I hope that everyone had a great holiday. Investors are wrestling with the uncertain impact of the Omicron variant and what it means for the global economy. On top of that, rising rates divided the market with the Dow climbing and the Nasdaq falling. We would not be a buyer ahead of most tech earnings and are only buying into strength. Broadcom reports earnings on the 9th and if they report a beat like Marvell Technology Inc. (MRVL) did last week, the semiconductor market could be in for a good quarter. Core inflation numbers are also being reported on Friday with a consensus estimate of 4.9%, which could push pressure on the Fed to raise interest rates. If that is the case, it will be key to focus on tech stocks with strong growth stories and profits.
You really can’t blame the executives at security firm ADT Inc. for wanting to jump into one of the hottest tech-related sectors around, solar power.
And the timing of its November 9 decision to purchase privately-held Sunpro Solar for about $825 million came at a particularly good time.
ADT made the move just six weeks after the trade group the Solar Energy Industries Association (SEIA) reported a whopping 45% yearly increase in total solar power for the second quarter, the last period for full data.
I believe this proves what I have been saying about the Zero Carbon Economy – it’s an unstoppable force with massive investment potential, and solar is set to play a big role in it all.
But that doesn’t mean that I see ADT and Sunpro as the best way to play it.
If you had any doubt about the economic potential of the “zero-carbon” economy, consider the case of Saudi Arabia.
I say that because, at a production rate of 10 million gallons per day, the nation ranks as the world’s second-largest oil producer, just a bit behind Russia.
Put another way, one of out every 10 barrels of oil consumed in the world each day comes from Saudi Arabia.
And yet the oil-rich kingdom recently announced its targeting “net-zero” carbon emissions in its own country by 2060 as part of the effort to lessen climate changes.
I believe there’s a lot more going on here than a PR campaign by a leading fossil fuel producer. With nations around the world looking to reduce their carbon footprints, the market for renewable energy will be worth more than $1.9 trillion by 2030, says Allied Market Research.
One could hardly be blamed for looking at the market these days and feeling a little bit uneasy about how to invest. Supply chains are strained, concerns about inflation are widespread, and people are quitting their jobs in record numbers.
But the thing is, tech is still the best place to make money investing. The NASDAQ, with its focus on technology and life sciences, has been seriously outperforming the S&P 500.
The tricky part is that the biggest names in the sector, the FAANG companies, are not the ones leading the way this time, and smaller-cap companies can make for choppy trading, since they don’t have the strength or presence in the market to pass on inflation-driven costs.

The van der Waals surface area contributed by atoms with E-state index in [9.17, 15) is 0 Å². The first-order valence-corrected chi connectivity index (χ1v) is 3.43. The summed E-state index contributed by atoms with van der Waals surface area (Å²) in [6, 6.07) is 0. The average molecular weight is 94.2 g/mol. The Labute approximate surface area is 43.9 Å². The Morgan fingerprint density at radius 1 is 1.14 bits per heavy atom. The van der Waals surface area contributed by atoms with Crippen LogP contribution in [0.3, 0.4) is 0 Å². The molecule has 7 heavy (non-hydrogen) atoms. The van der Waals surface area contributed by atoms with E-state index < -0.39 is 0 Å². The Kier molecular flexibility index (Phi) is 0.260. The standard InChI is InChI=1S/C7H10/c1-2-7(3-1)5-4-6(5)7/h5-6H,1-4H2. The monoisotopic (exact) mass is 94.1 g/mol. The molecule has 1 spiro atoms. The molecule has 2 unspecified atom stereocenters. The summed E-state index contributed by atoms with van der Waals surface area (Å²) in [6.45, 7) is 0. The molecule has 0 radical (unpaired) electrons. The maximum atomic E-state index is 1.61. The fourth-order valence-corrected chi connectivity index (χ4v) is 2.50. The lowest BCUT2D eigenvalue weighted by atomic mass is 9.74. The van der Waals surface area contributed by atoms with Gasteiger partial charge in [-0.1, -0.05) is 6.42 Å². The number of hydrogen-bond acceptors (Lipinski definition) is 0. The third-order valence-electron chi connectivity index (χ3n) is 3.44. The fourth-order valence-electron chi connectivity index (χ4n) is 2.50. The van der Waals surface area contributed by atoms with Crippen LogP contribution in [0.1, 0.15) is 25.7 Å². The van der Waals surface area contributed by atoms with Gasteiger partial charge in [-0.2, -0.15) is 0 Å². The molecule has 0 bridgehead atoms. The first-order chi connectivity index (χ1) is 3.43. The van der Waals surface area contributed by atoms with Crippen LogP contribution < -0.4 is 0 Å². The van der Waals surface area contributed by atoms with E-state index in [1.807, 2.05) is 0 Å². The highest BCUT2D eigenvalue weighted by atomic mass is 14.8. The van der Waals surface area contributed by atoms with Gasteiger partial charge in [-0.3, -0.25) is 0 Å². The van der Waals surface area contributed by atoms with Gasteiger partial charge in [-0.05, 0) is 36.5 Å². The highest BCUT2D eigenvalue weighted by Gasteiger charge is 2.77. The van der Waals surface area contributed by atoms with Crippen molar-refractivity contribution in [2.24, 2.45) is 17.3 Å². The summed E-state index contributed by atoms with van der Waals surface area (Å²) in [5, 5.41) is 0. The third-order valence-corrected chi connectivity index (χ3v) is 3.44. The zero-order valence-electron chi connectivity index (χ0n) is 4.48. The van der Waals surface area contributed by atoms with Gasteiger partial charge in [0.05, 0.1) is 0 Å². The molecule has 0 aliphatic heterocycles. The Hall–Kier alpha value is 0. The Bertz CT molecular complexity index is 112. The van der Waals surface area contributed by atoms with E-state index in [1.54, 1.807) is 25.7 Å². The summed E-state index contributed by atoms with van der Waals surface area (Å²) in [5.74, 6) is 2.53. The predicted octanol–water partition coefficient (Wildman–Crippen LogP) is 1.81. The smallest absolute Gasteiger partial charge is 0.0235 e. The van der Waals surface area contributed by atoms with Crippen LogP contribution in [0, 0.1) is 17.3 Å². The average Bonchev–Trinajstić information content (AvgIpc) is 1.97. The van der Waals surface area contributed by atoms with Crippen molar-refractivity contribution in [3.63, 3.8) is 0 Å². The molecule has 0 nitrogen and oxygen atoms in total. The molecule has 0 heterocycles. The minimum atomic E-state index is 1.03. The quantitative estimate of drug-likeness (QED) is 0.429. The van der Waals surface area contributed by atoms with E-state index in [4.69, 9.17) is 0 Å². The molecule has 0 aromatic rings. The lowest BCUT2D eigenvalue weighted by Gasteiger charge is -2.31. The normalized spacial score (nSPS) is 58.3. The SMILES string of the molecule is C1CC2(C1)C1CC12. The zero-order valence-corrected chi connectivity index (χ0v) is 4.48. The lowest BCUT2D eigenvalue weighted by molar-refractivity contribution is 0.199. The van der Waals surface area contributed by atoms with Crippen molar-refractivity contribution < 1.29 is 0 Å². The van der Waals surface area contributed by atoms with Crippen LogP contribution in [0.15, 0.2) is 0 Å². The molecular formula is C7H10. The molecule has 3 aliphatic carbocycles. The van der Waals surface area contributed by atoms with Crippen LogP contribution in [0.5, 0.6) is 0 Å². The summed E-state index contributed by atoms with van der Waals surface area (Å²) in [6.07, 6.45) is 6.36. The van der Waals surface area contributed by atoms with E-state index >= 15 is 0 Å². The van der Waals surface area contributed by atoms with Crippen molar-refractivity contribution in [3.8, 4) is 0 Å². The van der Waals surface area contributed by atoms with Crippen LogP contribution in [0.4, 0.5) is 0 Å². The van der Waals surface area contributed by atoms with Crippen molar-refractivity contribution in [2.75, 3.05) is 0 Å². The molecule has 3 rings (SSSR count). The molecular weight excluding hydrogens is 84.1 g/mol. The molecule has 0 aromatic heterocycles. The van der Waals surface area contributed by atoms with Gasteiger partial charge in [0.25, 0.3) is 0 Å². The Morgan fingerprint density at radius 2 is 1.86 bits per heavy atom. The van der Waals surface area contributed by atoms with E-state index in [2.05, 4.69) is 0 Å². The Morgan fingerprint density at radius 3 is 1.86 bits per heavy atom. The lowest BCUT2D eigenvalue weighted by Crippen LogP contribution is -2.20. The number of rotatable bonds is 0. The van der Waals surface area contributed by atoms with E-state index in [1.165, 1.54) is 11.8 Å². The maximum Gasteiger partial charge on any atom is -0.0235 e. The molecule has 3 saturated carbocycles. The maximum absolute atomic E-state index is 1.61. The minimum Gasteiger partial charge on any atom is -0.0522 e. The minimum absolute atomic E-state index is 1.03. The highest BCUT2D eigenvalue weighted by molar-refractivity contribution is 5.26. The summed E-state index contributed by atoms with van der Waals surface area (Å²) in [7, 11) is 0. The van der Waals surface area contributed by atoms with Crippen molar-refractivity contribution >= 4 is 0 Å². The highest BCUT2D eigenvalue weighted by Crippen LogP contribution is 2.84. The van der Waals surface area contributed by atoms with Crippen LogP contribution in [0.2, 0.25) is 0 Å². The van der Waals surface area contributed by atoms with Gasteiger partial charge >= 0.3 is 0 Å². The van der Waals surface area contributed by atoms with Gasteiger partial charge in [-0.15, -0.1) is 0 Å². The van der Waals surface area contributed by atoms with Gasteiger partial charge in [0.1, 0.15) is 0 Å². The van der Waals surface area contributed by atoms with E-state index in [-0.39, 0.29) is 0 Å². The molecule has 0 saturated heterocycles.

All of these factors combined can lead to no small amount of uncertainty, but that doesn’t mean it isn’t possible to approach the market carefully, control for risks, and maximize your chances.
People looking to the classic FAANG companies to lead the tech sector might be disappointed, but I want to make it clear that tech is still the place to be when looking for opportunities in the market. The tech-centric Nasdaq is leaving the broader S&P 500 in the dust in terms of gains. Now, things for small-cap companies can be a bit uncertain in light of concerns about inflation. They don’t have the market power that larger companies do, and so they can’t pass costs on to customers as easily. That being said, some of them have still won big. In addition, there are a few more companies with strong prospects that I have my eye on.
When he wondered whether or not he should sell some of his stock options before they expire this quarter, Elon Musk, CEO of Tesla Inc., sought an answer from the most powerful communications platform on Earth.
That’s right, Musk polled his more than 60 million followers on Twitter.
After the poll showed a clear 58% to 42% of Musk’s followers favored selling, shares of Tesla fell 5% on November 8.
But while the media was focused on Tesla’s action, they ignored a much larger story.
The fact is, despite its popularity, and despite dramatic episodes like this one, Twitter remains a lousy investment. It’s been dead money all year. By contrast, the S&P 500 is up more than 25%.
That’s why today I want to show you a backend way to gain from Twitter’s huge user base as well as the entire social media sector.
It’s finally time for Thanksgiving and that means a short trading week, turkey, and Black Friday. We are going to see some of the biggest shopping days of the year, and we will be watching to see if people are buying in-store or keeping their shopping to the internet. Big deals online will surely help some of our favorite e-commerce stocks like Shopify Inc. (SHOP).
Major tech earnings continue for another week and this time we have two companies that could tell us a lot about where tech is headed. First up is Nvidia Corp. (NVDA) on Wednesday, which is already up over 100% this year and then Applied Materials Inc. (AMAT) on Thursday, which could give us more insight into semiconductor supply issues. Given we are still in a shortage, Applied Materials could see a boost in orders. As the manufacturer of equipment to make semiconductors, this one could surprise us to the upside.